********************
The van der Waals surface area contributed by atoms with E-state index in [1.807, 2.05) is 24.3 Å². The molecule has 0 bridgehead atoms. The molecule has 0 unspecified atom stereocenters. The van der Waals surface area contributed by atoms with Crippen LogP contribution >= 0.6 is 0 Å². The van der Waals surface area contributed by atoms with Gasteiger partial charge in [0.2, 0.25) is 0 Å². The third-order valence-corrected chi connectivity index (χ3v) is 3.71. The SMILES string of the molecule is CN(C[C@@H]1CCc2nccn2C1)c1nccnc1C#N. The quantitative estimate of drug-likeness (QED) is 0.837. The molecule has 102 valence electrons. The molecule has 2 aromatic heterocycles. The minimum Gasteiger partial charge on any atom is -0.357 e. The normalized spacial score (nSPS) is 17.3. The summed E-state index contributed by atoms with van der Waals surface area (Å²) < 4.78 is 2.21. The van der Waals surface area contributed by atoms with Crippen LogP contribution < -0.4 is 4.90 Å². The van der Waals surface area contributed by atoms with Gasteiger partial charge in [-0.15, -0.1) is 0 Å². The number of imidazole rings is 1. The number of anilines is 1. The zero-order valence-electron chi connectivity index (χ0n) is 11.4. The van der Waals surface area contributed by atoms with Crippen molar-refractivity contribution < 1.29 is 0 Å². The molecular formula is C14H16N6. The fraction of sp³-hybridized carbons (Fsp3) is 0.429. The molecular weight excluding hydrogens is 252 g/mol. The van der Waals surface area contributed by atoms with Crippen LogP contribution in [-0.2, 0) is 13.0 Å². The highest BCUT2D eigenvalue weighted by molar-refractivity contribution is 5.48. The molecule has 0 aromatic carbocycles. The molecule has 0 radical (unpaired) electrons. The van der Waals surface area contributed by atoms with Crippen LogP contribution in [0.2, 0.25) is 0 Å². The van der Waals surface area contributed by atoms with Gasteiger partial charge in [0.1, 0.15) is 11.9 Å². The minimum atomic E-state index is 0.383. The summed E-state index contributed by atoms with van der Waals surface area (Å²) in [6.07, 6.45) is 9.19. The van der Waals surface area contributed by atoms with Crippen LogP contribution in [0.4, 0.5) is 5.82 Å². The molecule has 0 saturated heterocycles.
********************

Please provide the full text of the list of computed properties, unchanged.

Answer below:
The van der Waals surface area contributed by atoms with E-state index in [1.807, 2.05) is 24.3 Å². The molecule has 0 bridgehead atoms. The molecule has 0 unspecified atom stereocenters. The van der Waals surface area contributed by atoms with Crippen LogP contribution >= 0.6 is 0 Å². The van der Waals surface area contributed by atoms with Gasteiger partial charge in [0.2, 0.25) is 0 Å². The third-order valence-corrected chi connectivity index (χ3v) is 3.71. The SMILES string of the molecule is CN(C[C@@H]1CCc2nccn2C1)c1nccnc1C#N. The quantitative estimate of drug-likeness (QED) is 0.837. The molecule has 102 valence electrons. The molecule has 2 aromatic heterocycles. The minimum Gasteiger partial charge on any atom is -0.357 e. The normalized spacial score (nSPS) is 17.3. The summed E-state index contributed by atoms with van der Waals surface area (Å²) < 4.78 is 2.21. The van der Waals surface area contributed by atoms with Crippen LogP contribution < -0.4 is 4.90 Å². The van der Waals surface area contributed by atoms with Gasteiger partial charge in [-0.15, -0.1) is 0 Å². The number of imidazole rings is 1. The number of anilines is 1. The zero-order valence-electron chi connectivity index (χ0n) is 11.4. The van der Waals surface area contributed by atoms with Crippen molar-refractivity contribution < 1.29 is 0 Å². The molecular formula is C14H16N6. The fraction of sp³-hybridized carbons (Fsp3) is 0.429. The molecular weight excluding hydrogens is 252 g/mol. The van der Waals surface area contributed by atoms with Crippen LogP contribution in [-0.2, 0) is 13.0 Å². The highest BCUT2D eigenvalue weighted by molar-refractivity contribution is 5.48. The molecule has 0 aromatic carbocycles. The molecule has 0 radical (unpaired) electrons. The van der Waals surface area contributed by atoms with Crippen LogP contribution in [0.2, 0.25) is 0 Å². The van der Waals surface area contributed by atoms with Gasteiger partial charge in [0.1, 0.15) is 11.9 Å². The minimum atomic E-state index is 0.383. The summed E-state index contributed by atoms with van der Waals surface area (Å²) in [6.07, 6.45) is 9.19. The van der Waals surface area contributed by atoms with Crippen LogP contribution in [0.4, 0.5) is 5.82 Å². The molecule has 0 saturated heterocycles.